As she began to land roles in hit films such as the biopic Ray
, new problems arose. In 2004 Washington's mother, whose work ethic had long served as an inspiration to the star, began battling breast cancer. The fight gave her daughter new perspective. "I thought, 'Here's an opportunity for us to move closer together, for me to support her the way she has supported me my whole life,'" Washington told ESSENCE.
But it was harder to stay optimistic in the face of other obstacles. In 2007 Washington, who was engaged to actor David Moscow, realized their five-year relationship was doomed. "When we were planning the wedding, I didn't even feel like picking out a dress," she said later that year. "Even though we love each other on a very profound level, we were doing emotional gymnastics to try to work things out."
Having once been open about her personal life, the actress began holding back. "I learned through experience that it doesn't work for me to talk about my personal life," she explained to Glamour
this year. "I've had earlier times in my career when I did talk about it ... But I couldn't just turn around and say, 'I only want to talk about the good stuff but not the bad stuff.' So I just thought, 'Okay, no more.'"
In 2010 the star met her tight-lipped match in Asomugha, himself a master of discretion. (When he got drafted by the Oakland Raiders in 2003, "no one knew," says one friend. "Just one day he was driving a new Corvette.") Having first connected after he saw Washington onstage, "they're the same person," says her close pal. Homebodies who abstain from alcohol, "they have the same values and are very close to their families."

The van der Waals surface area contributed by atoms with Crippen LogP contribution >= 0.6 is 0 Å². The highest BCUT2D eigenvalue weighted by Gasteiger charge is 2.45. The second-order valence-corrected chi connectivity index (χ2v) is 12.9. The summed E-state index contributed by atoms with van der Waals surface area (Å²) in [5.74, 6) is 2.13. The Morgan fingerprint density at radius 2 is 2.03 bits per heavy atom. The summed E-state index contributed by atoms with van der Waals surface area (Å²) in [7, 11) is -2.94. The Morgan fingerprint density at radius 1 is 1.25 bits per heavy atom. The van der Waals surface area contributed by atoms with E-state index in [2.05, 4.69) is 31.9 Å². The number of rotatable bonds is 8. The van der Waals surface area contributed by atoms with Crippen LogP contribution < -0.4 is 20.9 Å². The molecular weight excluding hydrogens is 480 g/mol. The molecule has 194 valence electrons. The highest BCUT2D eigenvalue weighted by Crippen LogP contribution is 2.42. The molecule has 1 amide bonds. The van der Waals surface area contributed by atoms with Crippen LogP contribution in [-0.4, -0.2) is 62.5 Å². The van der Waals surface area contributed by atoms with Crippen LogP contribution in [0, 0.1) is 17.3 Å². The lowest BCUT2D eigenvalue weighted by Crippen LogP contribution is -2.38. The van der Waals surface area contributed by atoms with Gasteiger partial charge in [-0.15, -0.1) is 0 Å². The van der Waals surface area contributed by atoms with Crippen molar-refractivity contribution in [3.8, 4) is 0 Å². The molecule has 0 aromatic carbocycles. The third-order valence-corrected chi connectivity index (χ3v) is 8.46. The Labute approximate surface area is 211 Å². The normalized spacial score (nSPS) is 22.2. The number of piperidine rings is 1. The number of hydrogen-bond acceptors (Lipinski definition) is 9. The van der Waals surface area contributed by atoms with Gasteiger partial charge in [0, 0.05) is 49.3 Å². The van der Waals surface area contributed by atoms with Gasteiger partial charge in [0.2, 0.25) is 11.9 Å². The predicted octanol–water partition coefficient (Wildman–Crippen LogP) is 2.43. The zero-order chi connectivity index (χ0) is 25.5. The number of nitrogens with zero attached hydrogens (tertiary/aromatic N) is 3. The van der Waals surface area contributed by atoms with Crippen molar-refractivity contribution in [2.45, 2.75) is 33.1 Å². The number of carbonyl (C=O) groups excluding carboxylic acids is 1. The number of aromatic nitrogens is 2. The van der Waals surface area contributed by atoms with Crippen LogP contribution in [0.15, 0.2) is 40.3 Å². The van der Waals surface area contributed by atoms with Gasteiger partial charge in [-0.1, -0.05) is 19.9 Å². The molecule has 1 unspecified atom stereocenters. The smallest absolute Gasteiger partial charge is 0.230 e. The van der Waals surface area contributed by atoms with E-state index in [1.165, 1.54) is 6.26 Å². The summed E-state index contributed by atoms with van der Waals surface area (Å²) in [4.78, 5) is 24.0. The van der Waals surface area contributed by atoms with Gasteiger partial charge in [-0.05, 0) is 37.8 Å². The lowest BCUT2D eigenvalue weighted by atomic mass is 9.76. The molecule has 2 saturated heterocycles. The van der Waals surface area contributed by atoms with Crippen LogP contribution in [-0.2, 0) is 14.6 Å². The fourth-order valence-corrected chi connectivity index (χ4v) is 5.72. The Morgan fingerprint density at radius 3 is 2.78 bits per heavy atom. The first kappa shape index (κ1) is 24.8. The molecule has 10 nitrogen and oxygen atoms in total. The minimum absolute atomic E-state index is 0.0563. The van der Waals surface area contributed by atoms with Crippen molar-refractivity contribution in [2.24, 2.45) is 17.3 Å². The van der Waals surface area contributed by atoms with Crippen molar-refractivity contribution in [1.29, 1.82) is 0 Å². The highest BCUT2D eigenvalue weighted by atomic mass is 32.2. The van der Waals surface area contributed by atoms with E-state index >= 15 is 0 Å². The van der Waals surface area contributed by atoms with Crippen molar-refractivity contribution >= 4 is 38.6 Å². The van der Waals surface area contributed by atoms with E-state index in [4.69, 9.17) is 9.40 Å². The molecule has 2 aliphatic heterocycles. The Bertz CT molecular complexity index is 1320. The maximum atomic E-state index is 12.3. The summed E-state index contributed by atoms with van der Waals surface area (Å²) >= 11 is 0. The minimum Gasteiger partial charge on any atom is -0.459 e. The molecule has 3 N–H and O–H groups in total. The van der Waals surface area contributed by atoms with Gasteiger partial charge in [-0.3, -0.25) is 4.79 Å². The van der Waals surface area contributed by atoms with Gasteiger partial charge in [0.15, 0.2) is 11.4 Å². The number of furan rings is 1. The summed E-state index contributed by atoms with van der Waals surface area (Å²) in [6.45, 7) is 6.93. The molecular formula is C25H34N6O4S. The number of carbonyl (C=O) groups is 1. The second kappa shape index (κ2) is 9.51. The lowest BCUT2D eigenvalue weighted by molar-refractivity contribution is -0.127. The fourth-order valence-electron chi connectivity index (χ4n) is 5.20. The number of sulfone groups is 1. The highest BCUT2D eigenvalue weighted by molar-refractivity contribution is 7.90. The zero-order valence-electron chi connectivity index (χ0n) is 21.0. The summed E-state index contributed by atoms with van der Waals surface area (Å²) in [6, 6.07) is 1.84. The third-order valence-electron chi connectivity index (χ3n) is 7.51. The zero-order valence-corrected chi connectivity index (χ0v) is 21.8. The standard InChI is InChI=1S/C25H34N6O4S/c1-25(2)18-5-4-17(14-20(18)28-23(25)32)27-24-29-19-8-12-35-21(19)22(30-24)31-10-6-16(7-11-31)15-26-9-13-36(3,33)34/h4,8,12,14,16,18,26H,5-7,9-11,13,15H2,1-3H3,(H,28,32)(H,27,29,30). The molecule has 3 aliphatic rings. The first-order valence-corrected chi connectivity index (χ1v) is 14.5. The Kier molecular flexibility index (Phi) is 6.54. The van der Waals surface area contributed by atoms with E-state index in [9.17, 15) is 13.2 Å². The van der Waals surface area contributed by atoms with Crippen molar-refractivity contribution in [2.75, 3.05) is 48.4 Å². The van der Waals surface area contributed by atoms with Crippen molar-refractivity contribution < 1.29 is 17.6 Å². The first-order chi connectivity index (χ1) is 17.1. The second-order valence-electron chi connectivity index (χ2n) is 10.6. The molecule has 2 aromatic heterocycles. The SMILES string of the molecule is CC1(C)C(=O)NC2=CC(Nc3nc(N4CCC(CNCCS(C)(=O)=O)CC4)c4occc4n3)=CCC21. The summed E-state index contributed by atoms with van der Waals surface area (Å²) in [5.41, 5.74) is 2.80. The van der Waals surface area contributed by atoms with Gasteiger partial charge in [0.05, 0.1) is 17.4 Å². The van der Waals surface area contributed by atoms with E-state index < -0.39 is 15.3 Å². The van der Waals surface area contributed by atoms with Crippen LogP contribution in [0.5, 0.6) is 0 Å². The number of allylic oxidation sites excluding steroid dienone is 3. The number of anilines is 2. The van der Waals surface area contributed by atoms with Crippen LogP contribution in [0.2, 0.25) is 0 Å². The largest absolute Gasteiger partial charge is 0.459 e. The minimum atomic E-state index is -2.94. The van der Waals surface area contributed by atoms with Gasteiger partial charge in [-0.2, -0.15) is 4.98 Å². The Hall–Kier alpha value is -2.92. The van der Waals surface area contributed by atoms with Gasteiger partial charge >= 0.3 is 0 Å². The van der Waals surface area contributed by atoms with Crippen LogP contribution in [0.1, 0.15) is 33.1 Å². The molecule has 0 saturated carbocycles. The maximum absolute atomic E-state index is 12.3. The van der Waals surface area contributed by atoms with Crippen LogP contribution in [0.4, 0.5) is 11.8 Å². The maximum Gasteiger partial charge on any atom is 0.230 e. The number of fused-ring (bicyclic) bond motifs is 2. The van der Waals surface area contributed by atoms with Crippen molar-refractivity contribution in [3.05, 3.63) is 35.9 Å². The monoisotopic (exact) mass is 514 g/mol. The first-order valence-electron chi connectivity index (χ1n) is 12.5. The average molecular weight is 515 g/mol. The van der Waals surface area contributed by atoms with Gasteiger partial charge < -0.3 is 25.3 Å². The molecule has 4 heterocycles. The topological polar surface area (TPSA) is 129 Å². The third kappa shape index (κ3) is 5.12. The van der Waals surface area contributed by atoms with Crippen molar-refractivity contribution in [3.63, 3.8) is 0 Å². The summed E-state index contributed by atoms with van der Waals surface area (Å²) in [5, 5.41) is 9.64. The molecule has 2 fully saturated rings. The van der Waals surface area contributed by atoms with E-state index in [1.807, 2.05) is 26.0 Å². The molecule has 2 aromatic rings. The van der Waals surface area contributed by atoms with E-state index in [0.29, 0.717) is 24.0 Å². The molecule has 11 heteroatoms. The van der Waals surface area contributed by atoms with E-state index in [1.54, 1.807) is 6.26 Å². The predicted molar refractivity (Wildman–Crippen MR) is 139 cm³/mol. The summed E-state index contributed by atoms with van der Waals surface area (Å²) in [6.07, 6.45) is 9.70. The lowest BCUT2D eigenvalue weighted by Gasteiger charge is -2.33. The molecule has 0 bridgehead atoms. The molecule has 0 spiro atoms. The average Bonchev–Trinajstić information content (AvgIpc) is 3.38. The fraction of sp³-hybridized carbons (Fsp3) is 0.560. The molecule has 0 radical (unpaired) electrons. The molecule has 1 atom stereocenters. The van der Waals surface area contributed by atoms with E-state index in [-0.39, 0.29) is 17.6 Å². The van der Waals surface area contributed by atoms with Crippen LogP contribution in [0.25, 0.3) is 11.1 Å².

When the pair wed in what one witness calls a "simple and sweet" ceremony in Hailey, Idaho, on June 24 with only a few family members and friends in attendance, many were shocked to learn that Washington had even been dating. "At awards shows they'd stay separate and act like they didn't know each other," says an Asomugha friend. Still, after the wedding, says a Scandal
source, "there was a spring in Kerry's step when she came back to set."
Now the couple, who friends describe as "goofy and silly" together, are enjoying quiet nights at Asomugha's Malibu home and planning ahead for parenthood. Recently waived by the 49ers following a knee injury, Asomugha "will be an amazing father," says his friend. And whether the baby on the way is a superstar like Mom or a superjock like Dad, one thing is already clear, say Washington's pals. "Kerry's got her values straight," says Reinstein. "This is going to be one lucky kid."
- Reported by Janine Rayford Rubenstein,
- Emily Strohm,
- Aili Nahas,
- Patrick Gomez.